Caroline Thomas, “Ostara”, mixed mediums

As you enter the drab lobby of the Art Academy of Cincinnati, you can see Caroline Thomas’s over-the-top headpieces in her exhibition, “Bal Masque.” I was immediately seduced and quickly scrawled my name to sign into the building.

Inspired by Mardi Gras costumes, regalia, and float design and construction, Thomas’s pieces are dazzling. Although they are displayed on static mannequin heads, you can imagine them being worn by parade participants “dancing and shimmying down a New Orleans street,” Thomas notes. The components “bounce, sway, shimmer, and even make percussive noise.” 1 and 2

A Baton Rouge-native, Thomas has a BFA in painting from the Art Academy. In 2008 as a graduating senior, she received the Stephen H. Wilder Traveling Scholarship and journeyed to Trinidad for Carnival. The island, the largest in the West Indies and only 11 km from the northeastern coast of Venezuela, has an international reputation for costume craft. There she was particularly taken by the elaborate feather headdresses.

After graduation Thomas debated returning to Louisiana. She took recurring anxiety dreams about Mardi Gras as a sign to make the move.3 When a job was posted about working on Mardi Gras floats for the Krewe4 of Hermes, 5 “It all fell into place for me. I had a job lined up, and my dreams were telling me to go,” Thomas said in a 2016 interview by Kelley Crawford for NolaVie.6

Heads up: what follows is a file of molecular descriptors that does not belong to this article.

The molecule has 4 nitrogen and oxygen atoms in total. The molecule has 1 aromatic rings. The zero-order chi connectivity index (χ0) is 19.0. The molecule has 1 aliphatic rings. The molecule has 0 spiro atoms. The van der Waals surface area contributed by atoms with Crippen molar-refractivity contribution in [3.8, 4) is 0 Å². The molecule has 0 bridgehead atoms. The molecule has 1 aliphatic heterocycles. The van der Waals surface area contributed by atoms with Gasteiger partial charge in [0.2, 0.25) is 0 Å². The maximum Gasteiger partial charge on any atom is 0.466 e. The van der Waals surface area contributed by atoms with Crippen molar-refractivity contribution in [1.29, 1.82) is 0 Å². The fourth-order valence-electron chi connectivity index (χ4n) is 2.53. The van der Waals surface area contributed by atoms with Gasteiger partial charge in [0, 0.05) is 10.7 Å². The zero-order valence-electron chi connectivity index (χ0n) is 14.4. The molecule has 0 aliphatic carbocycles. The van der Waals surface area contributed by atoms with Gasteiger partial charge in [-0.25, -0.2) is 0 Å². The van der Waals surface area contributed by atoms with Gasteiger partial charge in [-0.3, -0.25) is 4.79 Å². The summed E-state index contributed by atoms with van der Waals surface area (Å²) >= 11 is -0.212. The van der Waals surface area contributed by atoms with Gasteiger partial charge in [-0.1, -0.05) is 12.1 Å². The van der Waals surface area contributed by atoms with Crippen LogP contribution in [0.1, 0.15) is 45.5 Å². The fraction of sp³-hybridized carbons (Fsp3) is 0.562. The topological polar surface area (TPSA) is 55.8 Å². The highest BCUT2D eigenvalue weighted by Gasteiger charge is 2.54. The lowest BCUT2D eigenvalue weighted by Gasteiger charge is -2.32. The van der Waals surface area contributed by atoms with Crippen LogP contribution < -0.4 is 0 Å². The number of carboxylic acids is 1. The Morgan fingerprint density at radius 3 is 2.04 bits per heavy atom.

Thomas currently works for Royal Artists, designing and painting floats for the Krewe of Proteus.7 and 8 Thomas has also worked on floats for the Krewe d’Etat, Chaos, and occasionally floats for the Mystics of Time and the Conde Cavaliers for the Mobile, AL, parade,which might be considered the precursor of the Crescent City’s parade.9

There isn’t only one Mardi Gras parade. Instead individual krewesput on elaborate themed parades that follow various different routes. The parades start in January and build up to Shrove Tuesday, the day before the beginning of Lent. In 2017 approximately 75 krewes will march, starting on January 6 and climaxing with eight parades on Mardi Gras, February 28.

Thomas is a founding member of the Carnival Collective of former and current carnival artists, dedicated to “promot(ing) and educat(ing) the public about the craft, care, and commitment that make Mardi Gras possible.”10 It seeks to preserve, promote, and advance the tradition(s) and folk art expressions of what’s considered the Golden Age of Carnival, the late 19th century.11